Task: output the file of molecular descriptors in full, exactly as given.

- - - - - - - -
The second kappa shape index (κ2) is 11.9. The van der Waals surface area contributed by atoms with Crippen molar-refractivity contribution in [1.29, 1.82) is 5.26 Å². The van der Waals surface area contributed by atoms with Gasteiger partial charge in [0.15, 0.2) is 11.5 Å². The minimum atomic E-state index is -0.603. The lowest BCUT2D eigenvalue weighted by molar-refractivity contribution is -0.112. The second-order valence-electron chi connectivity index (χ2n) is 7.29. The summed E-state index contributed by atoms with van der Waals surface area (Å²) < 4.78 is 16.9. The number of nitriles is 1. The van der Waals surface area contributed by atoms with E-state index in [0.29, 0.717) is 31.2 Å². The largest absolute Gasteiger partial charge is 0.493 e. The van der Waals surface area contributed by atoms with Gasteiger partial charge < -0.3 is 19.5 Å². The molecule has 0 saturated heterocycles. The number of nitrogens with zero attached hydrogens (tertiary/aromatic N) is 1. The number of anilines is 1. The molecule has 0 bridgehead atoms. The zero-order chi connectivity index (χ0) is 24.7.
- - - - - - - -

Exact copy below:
The second kappa shape index (κ2) is 11.9. The van der Waals surface area contributed by atoms with Crippen molar-refractivity contribution in [1.29, 1.82) is 5.26 Å². The van der Waals surface area contributed by atoms with Gasteiger partial charge in [0.15, 0.2) is 11.5 Å². The minimum atomic E-state index is -0.603. The lowest BCUT2D eigenvalue weighted by molar-refractivity contribution is -0.112. The second-order valence-electron chi connectivity index (χ2n) is 7.29. The summed E-state index contributed by atoms with van der Waals surface area (Å²) < 4.78 is 16.9. The number of nitriles is 1. The van der Waals surface area contributed by atoms with E-state index in [0.29, 0.717) is 31.2 Å². The largest absolute Gasteiger partial charge is 0.493 e. The van der Waals surface area contributed by atoms with Gasteiger partial charge < -0.3 is 19.5 Å². The molecule has 0 saturated heterocycles. The number of nitrogens with zero attached hydrogens (tertiary/aromatic N) is 1. The number of anilines is 1. The molecule has 0 bridgehead atoms. The zero-order chi connectivity index (χ0) is 24.7.